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January 15, 2015

Can the Air Force follow a naval lead in bending its cost curve?

 

Here at the Atlantic Council last night, Air Force Secretary Deborah Lee James delivered an address on how her department wants to “bend the cost curve” in armaments. To review the reference, the cost curve is the concept in  economics which relates unit cost to units produced. The problem, she said, was that the Air Force Department (and I say arguably the Navy Department too) have been spending “more and more to get less and less.” Bureaucratic sclerosis and risk-aversion aren't helping: the secretary was “horrified” to learn that her department takes an average of 17 months to award even a sole-source contract. So, while not quite fearing an end of history through Augustine’s Sixteenth Law, she announced three initiatives aimed at fixing the problem. She intends to enhance cooperation with industry, expand the number of competitors for the Air Force’s business, and improve the Air Force’s internal procurement processes. That’s all very logical, but we know so because announcements like this are not new.

 
That’s because Stalin’s line about the quality of quantity has both narrative power and analytical support. Visions of swarming, networked drones are yet just visions, but technological progress in machine learning may continue apace awhile, even if Moore’s Law runs out. More concretely, research by Wayne Hughes and John Schulte at the Naval Postgraduate School has argued that numbers of ships will matter greatly in missile combat at sea, and that the defensive power of those phased-array radars and rows of anti-aircraft missiles is overestimated. Then there’s that infamous briefing from RAND about what happens when those never-so-few stealth fighters run out of ammunition. If this is valid, then the Navy and Air Force have definitely been spending more to get not just fewer ships and aircraft, but less staying power in the fleet.
 
Either way, hedging that bet might be worth a modest investment. Let me recall the strong signal on Tuesday at the Surface Navy Association meeting in Crystal City. There Vice Admiral Rowden, Commander US Naval Surface Forces, described his vision for prioritizing lethality throughout the surface fleet. Given his cost constraints, he finds that the most logical means of increasing that lethality is distributing it. The admiral ultimately wants to arm not just his cruisers and destroyers with long-range anti-ship missiles, but his frigates, landing ships, and even auxiliaries. No potential enemy will be able presume that the super-carrier group is the center of all American naval power. Rather, American attacks may swarm in from surface groups along any bearing. That’s important, because the number of American super-carrier groups is not and will not be increasing. As even carrier enthusiast Bryan McGrath put it today, 'platform-agnostic is economical’; so from here on in the Navy, “if it floats, it fights.”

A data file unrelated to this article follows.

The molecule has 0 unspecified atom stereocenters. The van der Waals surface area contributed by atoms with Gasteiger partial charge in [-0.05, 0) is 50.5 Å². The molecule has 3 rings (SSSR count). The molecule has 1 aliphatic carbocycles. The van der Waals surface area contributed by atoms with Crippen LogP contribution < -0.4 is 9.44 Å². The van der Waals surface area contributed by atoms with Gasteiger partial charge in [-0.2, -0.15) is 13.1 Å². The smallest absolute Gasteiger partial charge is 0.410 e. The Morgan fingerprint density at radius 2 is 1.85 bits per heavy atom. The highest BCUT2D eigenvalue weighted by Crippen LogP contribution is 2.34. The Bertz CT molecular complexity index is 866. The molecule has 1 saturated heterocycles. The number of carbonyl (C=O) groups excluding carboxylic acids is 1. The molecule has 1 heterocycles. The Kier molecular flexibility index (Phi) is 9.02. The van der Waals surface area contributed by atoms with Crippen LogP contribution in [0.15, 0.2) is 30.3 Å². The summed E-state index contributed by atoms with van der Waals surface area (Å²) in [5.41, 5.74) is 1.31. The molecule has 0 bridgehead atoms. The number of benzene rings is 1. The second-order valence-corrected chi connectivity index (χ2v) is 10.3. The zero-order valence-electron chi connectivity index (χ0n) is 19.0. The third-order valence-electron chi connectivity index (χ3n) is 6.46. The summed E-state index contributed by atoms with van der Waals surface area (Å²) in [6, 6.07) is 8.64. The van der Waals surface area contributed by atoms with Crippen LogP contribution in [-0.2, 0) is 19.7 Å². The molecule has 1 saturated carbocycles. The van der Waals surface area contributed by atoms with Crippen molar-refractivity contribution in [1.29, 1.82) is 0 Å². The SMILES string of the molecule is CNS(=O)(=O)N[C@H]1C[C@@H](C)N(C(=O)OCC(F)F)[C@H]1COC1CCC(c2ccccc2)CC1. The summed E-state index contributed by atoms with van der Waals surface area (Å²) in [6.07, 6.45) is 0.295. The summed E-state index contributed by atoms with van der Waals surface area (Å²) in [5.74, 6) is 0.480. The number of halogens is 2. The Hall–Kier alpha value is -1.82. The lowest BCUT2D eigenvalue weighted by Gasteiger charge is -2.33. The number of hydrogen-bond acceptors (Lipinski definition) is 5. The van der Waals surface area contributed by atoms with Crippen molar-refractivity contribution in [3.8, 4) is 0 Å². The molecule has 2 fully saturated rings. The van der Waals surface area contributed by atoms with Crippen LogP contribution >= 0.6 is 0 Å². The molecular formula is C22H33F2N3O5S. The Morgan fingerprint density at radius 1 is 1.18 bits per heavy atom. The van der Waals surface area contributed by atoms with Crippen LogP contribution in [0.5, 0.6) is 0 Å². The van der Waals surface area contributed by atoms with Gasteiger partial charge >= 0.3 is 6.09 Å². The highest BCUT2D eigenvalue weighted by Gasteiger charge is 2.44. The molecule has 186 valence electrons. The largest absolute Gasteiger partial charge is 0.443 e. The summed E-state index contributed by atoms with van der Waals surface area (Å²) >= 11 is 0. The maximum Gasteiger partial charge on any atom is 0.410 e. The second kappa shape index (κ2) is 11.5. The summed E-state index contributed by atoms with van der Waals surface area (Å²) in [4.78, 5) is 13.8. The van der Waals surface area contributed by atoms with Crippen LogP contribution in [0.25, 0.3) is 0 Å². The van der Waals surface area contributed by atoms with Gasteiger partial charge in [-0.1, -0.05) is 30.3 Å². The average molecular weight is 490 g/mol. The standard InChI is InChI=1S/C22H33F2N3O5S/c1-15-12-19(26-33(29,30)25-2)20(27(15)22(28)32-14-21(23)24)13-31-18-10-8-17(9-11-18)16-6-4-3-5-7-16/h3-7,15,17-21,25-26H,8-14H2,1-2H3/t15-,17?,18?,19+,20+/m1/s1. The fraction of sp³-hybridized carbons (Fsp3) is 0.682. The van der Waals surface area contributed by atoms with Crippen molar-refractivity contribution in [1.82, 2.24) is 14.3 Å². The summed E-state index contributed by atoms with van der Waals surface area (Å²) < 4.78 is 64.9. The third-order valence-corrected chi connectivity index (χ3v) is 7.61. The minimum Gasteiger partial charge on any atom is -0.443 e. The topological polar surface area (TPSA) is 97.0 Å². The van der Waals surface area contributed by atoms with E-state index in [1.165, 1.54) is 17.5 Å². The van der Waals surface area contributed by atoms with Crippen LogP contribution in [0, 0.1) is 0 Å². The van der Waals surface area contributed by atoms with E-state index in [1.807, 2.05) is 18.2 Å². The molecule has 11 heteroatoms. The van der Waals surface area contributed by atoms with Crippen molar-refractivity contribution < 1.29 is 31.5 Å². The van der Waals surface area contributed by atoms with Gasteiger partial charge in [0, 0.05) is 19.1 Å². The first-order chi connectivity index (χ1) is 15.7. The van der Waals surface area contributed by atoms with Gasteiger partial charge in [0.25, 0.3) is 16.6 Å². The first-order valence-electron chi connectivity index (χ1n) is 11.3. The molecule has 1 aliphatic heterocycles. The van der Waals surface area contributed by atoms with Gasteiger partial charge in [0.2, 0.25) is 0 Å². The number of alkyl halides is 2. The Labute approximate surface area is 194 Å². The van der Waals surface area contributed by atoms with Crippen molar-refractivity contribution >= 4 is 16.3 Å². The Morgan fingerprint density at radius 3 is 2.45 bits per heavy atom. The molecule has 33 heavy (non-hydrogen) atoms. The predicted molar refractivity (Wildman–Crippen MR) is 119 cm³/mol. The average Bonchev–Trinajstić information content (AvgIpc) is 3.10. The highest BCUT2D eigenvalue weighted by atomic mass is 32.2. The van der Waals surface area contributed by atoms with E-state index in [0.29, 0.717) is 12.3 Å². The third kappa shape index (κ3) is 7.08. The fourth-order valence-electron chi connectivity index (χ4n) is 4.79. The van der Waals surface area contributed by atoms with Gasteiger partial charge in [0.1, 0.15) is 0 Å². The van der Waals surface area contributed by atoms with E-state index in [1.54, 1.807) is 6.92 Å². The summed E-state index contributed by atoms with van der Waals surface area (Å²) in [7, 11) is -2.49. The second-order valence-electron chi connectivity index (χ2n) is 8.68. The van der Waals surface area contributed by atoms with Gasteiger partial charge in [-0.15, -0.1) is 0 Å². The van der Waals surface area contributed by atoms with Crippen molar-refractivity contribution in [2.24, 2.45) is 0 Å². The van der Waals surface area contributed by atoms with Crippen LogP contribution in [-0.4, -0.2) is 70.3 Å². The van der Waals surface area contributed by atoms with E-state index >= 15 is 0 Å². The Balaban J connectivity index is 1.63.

Missiles on auxiliaries may be a fetching idea, but the idea can be extended. How about weapons and sensors and relays on tanker aircraft? The Marine Corps flies a good deal too, and has forged some clever innovations with its Harvest Hawk program. Those KC-130s have been around for decades, and will be for decades more, in yet more guises. If they fly, and fly for considerable cost, should not they fight? Fairly, one of Secretary James' more intriguing announcements was the $2 million prize the Air Force is offering for a new medium-sized turbine engine. Why? Because a more efficient engine, she said, would be particularly important for future drones—another way of distributing combat power. It’s entirely possible that there are some wild-but-workable unmanned ideas floating around that vast black budget. And distributing fighting power with smaller weapons and platforms is one of the ways to lure more potential contractors into bidding on more programs.
 
What could all this mean for the Air Force? There are multiple ways of bending cost curves, but with different time horizons. At the dinner following our event, I took particular note of the observation that secretaries have limited opportunity to overhaul the way their services fight. This is not news either: HMS Victory was forty years old when she served as flagship at Trafalgar. But even as they keep a weather eye on twenty or thirty-year problems of training and equipping, leaders can make small changes that demonstrate hitherto unconsidered operational alternatives. The question, then, is not whether Secretary James and Assistant Secretary Laplante have stumbled onto a novel three-part management strategy. They have not. But facing their cost constraints, they probably have greater determination than some of their predecessors to make those eminently sensible strategies stick. If they start with some small wins, they may more clearly signal resolve and build a culture of deck-plate innovation and risk-taking that the Air Force seems to have lost.
 
James Hasík is a senior fellow at the Brent Scowcroft Center on International Security.